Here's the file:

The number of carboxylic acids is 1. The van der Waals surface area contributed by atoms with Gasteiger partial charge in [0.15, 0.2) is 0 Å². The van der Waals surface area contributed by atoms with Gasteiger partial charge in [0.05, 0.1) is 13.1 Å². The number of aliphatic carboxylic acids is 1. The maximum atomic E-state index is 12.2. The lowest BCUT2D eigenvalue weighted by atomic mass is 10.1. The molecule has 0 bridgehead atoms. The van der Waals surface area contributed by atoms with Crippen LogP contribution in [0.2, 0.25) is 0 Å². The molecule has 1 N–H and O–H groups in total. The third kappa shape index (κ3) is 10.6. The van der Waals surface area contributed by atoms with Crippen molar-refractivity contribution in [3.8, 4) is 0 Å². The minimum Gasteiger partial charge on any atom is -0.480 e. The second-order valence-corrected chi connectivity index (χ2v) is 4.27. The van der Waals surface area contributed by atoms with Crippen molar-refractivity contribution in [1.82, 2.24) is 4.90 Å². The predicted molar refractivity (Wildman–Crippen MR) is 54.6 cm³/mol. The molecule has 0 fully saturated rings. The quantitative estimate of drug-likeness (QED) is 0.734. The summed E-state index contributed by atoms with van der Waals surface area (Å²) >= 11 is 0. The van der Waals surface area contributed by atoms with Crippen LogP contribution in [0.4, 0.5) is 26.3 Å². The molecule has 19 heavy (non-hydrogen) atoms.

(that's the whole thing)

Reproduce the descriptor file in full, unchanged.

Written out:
The number of carboxylic acids is 1. The van der Waals surface area contributed by atoms with Gasteiger partial charge in [0.15, 0.2) is 0 Å². The van der Waals surface area contributed by atoms with Gasteiger partial charge in [0.05, 0.1) is 13.1 Å². The number of aliphatic carboxylic acids is 1. The maximum atomic E-state index is 12.2. The lowest BCUT2D eigenvalue weighted by atomic mass is 10.1. The molecule has 0 bridgehead atoms. The van der Waals surface area contributed by atoms with Crippen LogP contribution in [0.2, 0.25) is 0 Å². The molecule has 1 N–H and O–H groups in total. The third kappa shape index (κ3) is 10.6. The van der Waals surface area contributed by atoms with Crippen molar-refractivity contribution in [3.8, 4) is 0 Å². The minimum Gasteiger partial charge on any atom is -0.480 e. The second-order valence-corrected chi connectivity index (χ2v) is 4.27. The van der Waals surface area contributed by atoms with Crippen molar-refractivity contribution in [1.82, 2.24) is 4.90 Å². The predicted molar refractivity (Wildman–Crippen MR) is 54.6 cm³/mol. The molecule has 0 fully saturated rings. The quantitative estimate of drug-likeness (QED) is 0.734. The summed E-state index contributed by atoms with van der Waals surface area (Å²) >= 11 is 0. The van der Waals surface area contributed by atoms with Crippen LogP contribution in [0.4, 0.5) is 26.3 Å². The molecule has 19 heavy (non-hydrogen) atoms.